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Anyway, since at the moment there is only one FDA-compliant sunscreen for dogs, finding suitable alternatives might be necessary.

All in all, sunscreens designed for babies can be used for dogs, too. However, when choosing the right baby sunscreen for dogs, consider the following:

  • Read the ingredients carefully – make sure the sunscreen you choose does not contain zinc oxide. This common sunscreen ingredient causes anemia in dogs. You also need to make sure the sunscreen does not contain para-aminobenzoic acid (PABA) which is toxic to dogs.
  • Stay clear of artificially-scented sunscreens – the artificial scents may irritate the dog’s skin or alternatively, if the dog does not like the scent it may feel uncomfortable and distressed. It is advisable to stay on the safe side and choose a fragrance-free formula.
  • Choose a waterproof formula – dogs are fond of water and swimming, so choosing a waterproof formula spares you from re-applying the sunscreen if your dog decides to take a bath.
  • Pay attention to the SPF – generally, it is recommended to use a sunscreen with SPF 15 or more (preferably SPF 30).

How to Apply Sunscreen on Dogs

Before covering your dog with sunscreen, you need to make sure your dog is not allergic to the product. To test the sunscreen, apply a small amount to one place and wait to see how your dog’s skin responds.

If the product is safe, you can apply it on your dog. Keep in mind that certain areas of the body are more exposed to sun. This includes the bridge of the nose, the skin around the lips, the ear tips, the belly, the inner thighs, and the groin. Any white or light-colored area should also be covered with sunscreen.

It goes without saying that you must be careful not to put sunscreen into your dog’s eyes.

Finally, once you have applied the sunscreen, it is advisable to entertain your dog for around 10 to 15 minutes, until the sunscreen is fully absorbed. Some sunscreens, especially if formulated for dogs and children, are safe even if licked. However, the licking decreases their efficacy.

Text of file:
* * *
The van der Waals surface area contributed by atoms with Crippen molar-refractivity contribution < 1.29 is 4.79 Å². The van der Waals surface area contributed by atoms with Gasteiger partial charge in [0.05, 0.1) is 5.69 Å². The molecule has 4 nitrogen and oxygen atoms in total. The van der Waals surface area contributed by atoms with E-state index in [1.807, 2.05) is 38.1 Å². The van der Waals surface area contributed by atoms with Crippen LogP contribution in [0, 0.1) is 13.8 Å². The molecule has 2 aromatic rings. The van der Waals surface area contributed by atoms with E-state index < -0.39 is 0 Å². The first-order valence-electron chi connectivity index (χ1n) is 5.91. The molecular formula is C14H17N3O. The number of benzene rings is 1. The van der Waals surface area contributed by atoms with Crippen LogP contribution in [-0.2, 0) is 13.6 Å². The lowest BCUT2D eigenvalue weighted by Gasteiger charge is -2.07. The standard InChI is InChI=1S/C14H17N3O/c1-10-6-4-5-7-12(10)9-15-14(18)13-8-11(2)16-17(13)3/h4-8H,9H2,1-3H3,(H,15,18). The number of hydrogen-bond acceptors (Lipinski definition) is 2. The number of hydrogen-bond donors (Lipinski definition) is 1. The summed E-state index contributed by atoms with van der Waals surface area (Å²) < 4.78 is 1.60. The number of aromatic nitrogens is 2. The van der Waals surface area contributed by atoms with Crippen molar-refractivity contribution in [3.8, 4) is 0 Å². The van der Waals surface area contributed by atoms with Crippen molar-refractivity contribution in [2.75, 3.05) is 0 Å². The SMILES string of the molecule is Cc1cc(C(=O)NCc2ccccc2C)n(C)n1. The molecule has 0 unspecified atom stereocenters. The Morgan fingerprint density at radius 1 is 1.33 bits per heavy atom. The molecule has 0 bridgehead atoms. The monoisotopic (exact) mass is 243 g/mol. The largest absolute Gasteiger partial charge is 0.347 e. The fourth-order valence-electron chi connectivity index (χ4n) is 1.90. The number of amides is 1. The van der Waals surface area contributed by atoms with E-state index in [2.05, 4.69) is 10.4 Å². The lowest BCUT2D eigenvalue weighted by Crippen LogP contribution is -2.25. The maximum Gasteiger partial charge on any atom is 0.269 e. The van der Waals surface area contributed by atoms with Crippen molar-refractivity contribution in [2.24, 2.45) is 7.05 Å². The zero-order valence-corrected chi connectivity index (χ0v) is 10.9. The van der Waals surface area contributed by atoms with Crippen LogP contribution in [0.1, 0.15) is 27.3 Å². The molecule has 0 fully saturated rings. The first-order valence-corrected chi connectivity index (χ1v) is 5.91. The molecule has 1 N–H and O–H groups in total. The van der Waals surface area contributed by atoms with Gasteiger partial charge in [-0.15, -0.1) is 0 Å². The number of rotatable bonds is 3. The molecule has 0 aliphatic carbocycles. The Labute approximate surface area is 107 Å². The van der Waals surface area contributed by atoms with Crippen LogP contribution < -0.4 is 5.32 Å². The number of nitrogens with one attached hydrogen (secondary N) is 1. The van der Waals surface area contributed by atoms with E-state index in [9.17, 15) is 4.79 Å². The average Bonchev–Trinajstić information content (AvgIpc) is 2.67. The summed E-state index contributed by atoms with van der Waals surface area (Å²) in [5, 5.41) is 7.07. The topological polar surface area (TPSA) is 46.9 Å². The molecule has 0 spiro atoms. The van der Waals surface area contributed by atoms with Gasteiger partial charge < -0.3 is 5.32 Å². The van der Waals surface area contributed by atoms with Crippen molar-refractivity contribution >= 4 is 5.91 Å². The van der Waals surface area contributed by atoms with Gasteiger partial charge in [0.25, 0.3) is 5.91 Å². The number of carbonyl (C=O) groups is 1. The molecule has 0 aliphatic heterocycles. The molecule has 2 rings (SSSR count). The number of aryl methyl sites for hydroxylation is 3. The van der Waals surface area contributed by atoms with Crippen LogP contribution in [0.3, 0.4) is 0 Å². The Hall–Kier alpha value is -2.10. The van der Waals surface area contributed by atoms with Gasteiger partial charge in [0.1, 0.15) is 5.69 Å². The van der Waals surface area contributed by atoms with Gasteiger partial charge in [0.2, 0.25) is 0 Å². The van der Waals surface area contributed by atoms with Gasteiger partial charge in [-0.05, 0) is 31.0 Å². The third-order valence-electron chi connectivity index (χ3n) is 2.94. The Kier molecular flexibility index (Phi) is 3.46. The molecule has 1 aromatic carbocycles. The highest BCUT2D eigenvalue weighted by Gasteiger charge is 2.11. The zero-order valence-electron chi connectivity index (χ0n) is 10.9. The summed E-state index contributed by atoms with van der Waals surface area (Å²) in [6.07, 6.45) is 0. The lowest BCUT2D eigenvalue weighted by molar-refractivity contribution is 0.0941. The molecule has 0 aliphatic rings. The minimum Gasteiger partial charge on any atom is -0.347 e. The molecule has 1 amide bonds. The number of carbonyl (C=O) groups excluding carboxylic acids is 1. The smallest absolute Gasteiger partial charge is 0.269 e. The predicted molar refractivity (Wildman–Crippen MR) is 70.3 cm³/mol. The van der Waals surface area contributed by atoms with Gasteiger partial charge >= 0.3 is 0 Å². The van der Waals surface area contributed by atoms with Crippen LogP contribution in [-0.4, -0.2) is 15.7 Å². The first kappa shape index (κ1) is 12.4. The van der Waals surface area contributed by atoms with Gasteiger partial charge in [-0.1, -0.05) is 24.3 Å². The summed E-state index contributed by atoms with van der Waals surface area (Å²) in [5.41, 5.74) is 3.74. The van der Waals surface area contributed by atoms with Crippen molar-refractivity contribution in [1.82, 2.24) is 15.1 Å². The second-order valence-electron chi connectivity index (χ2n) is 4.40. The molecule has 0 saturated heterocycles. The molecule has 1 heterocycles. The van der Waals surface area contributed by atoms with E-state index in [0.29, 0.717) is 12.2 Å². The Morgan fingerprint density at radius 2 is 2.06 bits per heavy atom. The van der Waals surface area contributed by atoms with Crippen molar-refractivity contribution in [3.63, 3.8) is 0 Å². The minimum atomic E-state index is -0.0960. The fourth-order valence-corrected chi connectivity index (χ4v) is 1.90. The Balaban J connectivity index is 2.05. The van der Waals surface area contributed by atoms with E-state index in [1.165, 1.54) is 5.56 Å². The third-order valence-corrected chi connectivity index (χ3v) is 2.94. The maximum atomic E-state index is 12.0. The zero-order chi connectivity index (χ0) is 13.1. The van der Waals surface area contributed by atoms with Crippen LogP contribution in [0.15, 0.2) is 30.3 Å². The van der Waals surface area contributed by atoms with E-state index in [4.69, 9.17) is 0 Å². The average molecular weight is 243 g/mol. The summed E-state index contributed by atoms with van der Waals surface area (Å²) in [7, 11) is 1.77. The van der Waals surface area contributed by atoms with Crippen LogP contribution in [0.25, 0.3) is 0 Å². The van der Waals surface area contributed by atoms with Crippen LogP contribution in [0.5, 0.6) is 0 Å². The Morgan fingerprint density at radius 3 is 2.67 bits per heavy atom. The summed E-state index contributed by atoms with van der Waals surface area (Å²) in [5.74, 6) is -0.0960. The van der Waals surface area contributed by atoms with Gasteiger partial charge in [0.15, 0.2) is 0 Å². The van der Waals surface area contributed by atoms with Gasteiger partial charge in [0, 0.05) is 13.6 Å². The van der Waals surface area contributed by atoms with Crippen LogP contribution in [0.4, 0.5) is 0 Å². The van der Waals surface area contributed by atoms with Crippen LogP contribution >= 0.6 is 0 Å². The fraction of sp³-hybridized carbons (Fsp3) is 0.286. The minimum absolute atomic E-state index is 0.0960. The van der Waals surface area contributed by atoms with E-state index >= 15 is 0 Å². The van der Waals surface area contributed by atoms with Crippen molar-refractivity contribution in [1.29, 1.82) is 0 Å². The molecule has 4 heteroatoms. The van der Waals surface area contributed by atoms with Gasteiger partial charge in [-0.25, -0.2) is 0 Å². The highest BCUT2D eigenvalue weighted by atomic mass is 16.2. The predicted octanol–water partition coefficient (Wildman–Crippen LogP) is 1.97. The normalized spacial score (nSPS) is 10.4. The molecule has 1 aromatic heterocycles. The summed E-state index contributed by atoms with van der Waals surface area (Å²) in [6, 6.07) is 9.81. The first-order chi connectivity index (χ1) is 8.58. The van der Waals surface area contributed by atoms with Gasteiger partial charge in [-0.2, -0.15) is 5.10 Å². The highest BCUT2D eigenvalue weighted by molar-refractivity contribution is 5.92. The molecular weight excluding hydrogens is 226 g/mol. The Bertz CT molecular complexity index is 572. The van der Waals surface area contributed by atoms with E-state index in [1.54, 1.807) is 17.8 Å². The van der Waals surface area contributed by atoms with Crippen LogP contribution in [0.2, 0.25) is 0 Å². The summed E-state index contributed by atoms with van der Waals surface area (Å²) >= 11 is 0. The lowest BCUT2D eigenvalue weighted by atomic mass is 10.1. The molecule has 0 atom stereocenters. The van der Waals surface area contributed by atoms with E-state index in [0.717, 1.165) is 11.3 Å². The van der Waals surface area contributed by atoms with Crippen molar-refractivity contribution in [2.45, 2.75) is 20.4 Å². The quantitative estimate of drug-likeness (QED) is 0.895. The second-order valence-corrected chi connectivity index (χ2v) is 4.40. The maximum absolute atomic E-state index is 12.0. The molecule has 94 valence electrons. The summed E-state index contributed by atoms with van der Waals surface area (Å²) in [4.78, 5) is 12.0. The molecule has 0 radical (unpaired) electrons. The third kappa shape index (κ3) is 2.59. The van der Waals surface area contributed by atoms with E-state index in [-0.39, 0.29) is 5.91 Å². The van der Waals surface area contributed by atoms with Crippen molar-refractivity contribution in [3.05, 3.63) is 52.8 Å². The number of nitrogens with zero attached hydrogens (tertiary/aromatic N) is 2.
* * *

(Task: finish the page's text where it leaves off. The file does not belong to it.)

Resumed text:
Tip: Apply the sunscreen around 20 minutes before exposing your dog to sun. if spending the entire day out, re-apply every four to six hours. If your dog was swimming or decided to take an unplanned bath, reapply the sunscreen once the water-related activity is over (unless you are using a waterproof formula).

These are the situations in which dogs need sunscreen:

  • When spending more than 15 minutes outside, exposed to direct sunlight
  • When napping in sunny spots while staying indoors
  • When going out when the sunlight is strongest (usually between 10 am and 2 pm)
  • When going for long hikes, beach trips, boat rides or other outdoor activities.

Are There Any Sunscreen Alternatives for Dogs?

Luckily, the answer is yes. If applying sunscreen is too much fuss for you, or your dog does not tolerate well the sunscreen applying experience, you can still protect him/her from the sun by using sun shirts or sun suits.

There are many brands offering sun shirts and suits. They come in different sizes, shapes, designs and UPF 40 protection. 

Last but not least, they can be fashionably combined with protective hats and goggles specifically made for dogs. 

About the Author

Dr. Ivana Crnec is a graduate of the University Sv. Kliment Ohridski’s Faculty of Veterinary Medicine in Bitola, Republic of Macedonia.

ivana